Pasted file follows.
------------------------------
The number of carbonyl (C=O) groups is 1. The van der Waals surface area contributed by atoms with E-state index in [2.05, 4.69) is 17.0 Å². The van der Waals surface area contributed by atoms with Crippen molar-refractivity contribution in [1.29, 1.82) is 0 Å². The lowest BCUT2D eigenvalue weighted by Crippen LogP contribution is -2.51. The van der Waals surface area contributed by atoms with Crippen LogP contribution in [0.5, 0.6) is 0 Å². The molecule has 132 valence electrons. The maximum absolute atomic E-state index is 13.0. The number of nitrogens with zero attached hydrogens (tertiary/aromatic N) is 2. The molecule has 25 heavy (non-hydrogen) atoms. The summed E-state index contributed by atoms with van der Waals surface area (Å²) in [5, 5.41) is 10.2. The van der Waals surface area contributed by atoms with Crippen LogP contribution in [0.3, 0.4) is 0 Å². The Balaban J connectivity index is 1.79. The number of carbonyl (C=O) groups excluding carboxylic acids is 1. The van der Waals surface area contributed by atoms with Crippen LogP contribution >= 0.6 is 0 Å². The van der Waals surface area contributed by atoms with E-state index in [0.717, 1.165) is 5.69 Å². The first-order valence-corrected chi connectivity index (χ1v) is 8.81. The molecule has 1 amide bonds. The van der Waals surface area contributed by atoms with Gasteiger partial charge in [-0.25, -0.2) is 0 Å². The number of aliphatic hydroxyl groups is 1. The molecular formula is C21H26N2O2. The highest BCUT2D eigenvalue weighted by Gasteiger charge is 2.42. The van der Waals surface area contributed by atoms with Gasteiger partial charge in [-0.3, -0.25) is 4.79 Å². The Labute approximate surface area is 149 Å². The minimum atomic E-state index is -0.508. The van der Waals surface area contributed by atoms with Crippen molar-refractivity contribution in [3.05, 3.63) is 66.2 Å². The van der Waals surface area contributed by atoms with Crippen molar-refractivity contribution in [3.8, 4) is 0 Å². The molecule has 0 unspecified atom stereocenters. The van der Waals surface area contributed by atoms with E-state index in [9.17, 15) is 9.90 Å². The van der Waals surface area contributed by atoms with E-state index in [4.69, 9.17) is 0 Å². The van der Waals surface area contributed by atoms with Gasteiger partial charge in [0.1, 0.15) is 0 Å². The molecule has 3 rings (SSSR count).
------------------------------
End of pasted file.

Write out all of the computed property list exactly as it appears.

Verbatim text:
The number of carbonyl (C=O) groups is 1. The van der Waals surface area contributed by atoms with E-state index in [2.05, 4.69) is 17.0 Å². The van der Waals surface area contributed by atoms with Crippen molar-refractivity contribution in [1.29, 1.82) is 0 Å². The lowest BCUT2D eigenvalue weighted by Crippen LogP contribution is -2.51. The van der Waals surface area contributed by atoms with Crippen LogP contribution in [0.5, 0.6) is 0 Å². The molecule has 132 valence electrons. The maximum absolute atomic E-state index is 13.0. The number of nitrogens with zero attached hydrogens (tertiary/aromatic N) is 2. The molecule has 25 heavy (non-hydrogen) atoms. The summed E-state index contributed by atoms with van der Waals surface area (Å²) in [5, 5.41) is 10.2. The van der Waals surface area contributed by atoms with Crippen LogP contribution in [0.3, 0.4) is 0 Å². The Balaban J connectivity index is 1.79. The number of carbonyl (C=O) groups excluding carboxylic acids is 1. The van der Waals surface area contributed by atoms with Crippen LogP contribution >= 0.6 is 0 Å². The van der Waals surface area contributed by atoms with E-state index in [0.717, 1.165) is 5.69 Å². The first-order valence-corrected chi connectivity index (χ1v) is 8.81. The molecule has 1 amide bonds. The van der Waals surface area contributed by atoms with Gasteiger partial charge in [-0.25, -0.2) is 0 Å². The number of aliphatic hydroxyl groups is 1. The molecular formula is C21H26N2O2. The highest BCUT2D eigenvalue weighted by Gasteiger charge is 2.42. The van der Waals surface area contributed by atoms with Gasteiger partial charge in [-0.3, -0.25) is 4.79 Å². The Labute approximate surface area is 149 Å². The minimum atomic E-state index is -0.508. The van der Waals surface area contributed by atoms with Crippen molar-refractivity contribution in [3.05, 3.63) is 66.2 Å². The van der Waals surface area contributed by atoms with Crippen molar-refractivity contribution in [3.8, 4) is 0 Å². The molecule has 0 unspecified atom stereocenters. The van der Waals surface area contributed by atoms with E-state index in [9.17, 15) is 9.90 Å². The van der Waals surface area contributed by atoms with E-state index in [4.69, 9.17) is 0 Å². The van der Waals surface area contributed by atoms with Gasteiger partial charge in [0.1, 0.15) is 0 Å². The molecule has 3 rings (SSSR count).